To Opt out or Not To Opt Out, That is the question. Physicians must discuss and decide.

May 5, 2016

Hello Dear Concerned Colleagues,

I agree with Dr. Jane that Medicare patients (as have we all who have worked in the US) have had money taken from their paychecks their entire lives and are in effect conscripts in the Medicare Army; however, as we all know, government flagrantly broke the promise it made to not interfere whatsoever with the practice of medicine whatsoever including the administration and financial aspects.

Presently, government is expanding its conscription of seniors to include all patients who have healthcare insurance, whether it is Medicare, Medicaid, or Commercial via MACRA.

The Feds made buying insurance a federal law, so the only people free of their conscription are lawbreakers, who resisted buying the insurance and instead are penalized.

At any rate, is it the physician’s duty to enable the system effectively sanctioning government’s broken promises, overreach, and failed plans? Or is our duty to better serve our patients by refusing to do so, as we innovate and forge new and better ways to care for our sick. I contend the latter.

Fact is, in ophthalmology (as I’m sure with every specialty) there is incredible technological advancement abounding- including intraocular lenses that correct refractive error at the time of cataract surgery and laser cataract surgery that not only corrects astigmatism but is shown by numerous studies to produce more predictable outcomes and is safer for patients with a clinically significant decrease in occurrence of capsular tears and other intraoperative complications.

Yet, Medicare covers none of this for patients- only old style lenses and no laser technology. Patients who desire such technology must pay on their own over and above what Medicare charges. I have developed a fee schedule whereby I can do the cataract operation utilizing the new laser technology and lenses for close to what they end up coming out of pocket for if they do see a Medicare participating provider. My fees are transparent and reasonable. Patients can choose to stick with what government spoons out or upgrade and stay in my care for the perceived and real value of our patient-physician relationship, accessibility, utilization of state of the art care, and most importantly freedom from government unproven rationing, denial, restriction, data collecting, and overall violation of their medical care.

Further, I believe few doctors understand the complex Medicare insurance system. For example, I have a group of Medicare patients who have AETNA as a secondary insurer whose benefits cover 100% when they see an opted out physician and file out of network with their AETNA secondary policy. Even Tricare covers 20% if they see me opted out and then file. Supplements will not provide out of network benefits in most cases, BUT Medicare Advantage plans WILL provide out of network benefit up to 80% in many cases. Also, the patient can use their Part B to cover the ASC costs of goods and services and anesthesiologist if he/she has not opted out. Worst case scenario it costs them $800.00 to have me do their operation including 3 months post op care. If they choose laser or lens upgrade it costs them the same or less than seeing someone else who accepts assignment. I know this is complex, but we must know what is going on to best work for our patients within the existing system as we create the way to work without. At times I feel we’re headed toward an underground railroad for patients of sorts.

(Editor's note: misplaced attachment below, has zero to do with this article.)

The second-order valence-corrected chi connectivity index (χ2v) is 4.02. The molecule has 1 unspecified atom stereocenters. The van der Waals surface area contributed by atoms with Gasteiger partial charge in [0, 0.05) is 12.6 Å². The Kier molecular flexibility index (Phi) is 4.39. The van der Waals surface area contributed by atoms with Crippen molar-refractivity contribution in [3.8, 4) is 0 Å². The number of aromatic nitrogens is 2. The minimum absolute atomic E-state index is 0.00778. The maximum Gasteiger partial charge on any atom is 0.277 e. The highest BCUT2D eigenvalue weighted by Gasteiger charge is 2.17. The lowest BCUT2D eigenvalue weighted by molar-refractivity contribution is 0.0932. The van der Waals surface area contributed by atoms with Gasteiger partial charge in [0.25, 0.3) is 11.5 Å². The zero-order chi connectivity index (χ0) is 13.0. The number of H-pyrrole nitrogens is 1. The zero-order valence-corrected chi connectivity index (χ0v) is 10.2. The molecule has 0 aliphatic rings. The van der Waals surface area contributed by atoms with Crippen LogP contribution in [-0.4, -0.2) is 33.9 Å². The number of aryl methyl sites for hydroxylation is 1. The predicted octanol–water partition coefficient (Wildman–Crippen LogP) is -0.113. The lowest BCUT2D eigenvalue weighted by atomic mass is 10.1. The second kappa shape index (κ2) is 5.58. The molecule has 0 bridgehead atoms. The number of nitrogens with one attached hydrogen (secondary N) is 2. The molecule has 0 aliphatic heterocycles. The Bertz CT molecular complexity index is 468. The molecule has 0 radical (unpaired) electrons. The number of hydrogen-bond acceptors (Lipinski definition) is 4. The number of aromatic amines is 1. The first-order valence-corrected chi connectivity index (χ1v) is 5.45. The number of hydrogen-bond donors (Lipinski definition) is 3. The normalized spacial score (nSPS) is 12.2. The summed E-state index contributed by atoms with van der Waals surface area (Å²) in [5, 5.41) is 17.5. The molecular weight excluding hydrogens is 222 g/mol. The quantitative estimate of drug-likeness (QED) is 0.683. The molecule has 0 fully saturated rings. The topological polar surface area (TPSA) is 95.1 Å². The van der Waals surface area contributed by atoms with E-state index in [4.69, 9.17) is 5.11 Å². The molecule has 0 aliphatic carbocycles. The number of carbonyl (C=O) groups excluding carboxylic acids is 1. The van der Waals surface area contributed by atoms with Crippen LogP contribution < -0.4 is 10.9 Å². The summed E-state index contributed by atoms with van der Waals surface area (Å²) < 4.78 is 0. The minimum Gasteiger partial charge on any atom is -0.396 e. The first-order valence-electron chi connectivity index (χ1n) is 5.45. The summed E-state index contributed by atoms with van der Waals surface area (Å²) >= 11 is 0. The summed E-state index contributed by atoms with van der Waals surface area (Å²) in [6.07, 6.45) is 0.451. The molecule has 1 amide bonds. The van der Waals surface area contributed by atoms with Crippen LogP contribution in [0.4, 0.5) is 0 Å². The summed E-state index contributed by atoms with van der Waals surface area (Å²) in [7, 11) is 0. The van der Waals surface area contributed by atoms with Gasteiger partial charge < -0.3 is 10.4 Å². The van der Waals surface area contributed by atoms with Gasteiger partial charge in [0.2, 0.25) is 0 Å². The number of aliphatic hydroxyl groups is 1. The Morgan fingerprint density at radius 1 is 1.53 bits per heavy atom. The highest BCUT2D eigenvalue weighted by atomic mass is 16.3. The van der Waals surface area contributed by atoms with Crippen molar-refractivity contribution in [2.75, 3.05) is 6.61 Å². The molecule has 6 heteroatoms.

Yesterday I saw a Medicare patient who is experiencing a severe exacerbation of her rheumatoid arthritis that chooses to see me- as she waits 7 months to get in with a participating rheumatologist. She calls their office daily for a cancellation and has been able to get her appointment moved up to 5 weeks from now. This is Canada/VA style delays or worse. I am seeking an opted out rheumatologist with a reasonable fee schedule she can see- there’s not one in San Antonio. Think about that a second. The Medicare HMO patient must wait months to see the assigned Medicare HMO doctor. All other Medicare providers not in her HMO would be committing fraud if they saw her-she can only get in and see me because I have opted out. I could go on… I have given this heart wrenching thought and believe I’m serving the “conscripts” better because I have opted out.

I have more time with my patients, who value me- they don’t just regard me as an entitlement. I feel better physically, mentally, and spiritually.

My bank account and surgical volume doesn’t look better, but I’m working on that as I learn more, educate more, and  move my new practice model forward.

I love the dialogue we are all having now. I have never felt better than being out from the government boot and able to freely and individually see my patients. Amazingly, opted out, it is even legal for me to choose to see them for free. Yes, it is a perverse system. I feel a little less perverse, a little less oppressed and abused. It takes immense communication and education of patients and staff, but it can and must be done. My patients thank me and ask why more doctors don’t do the same.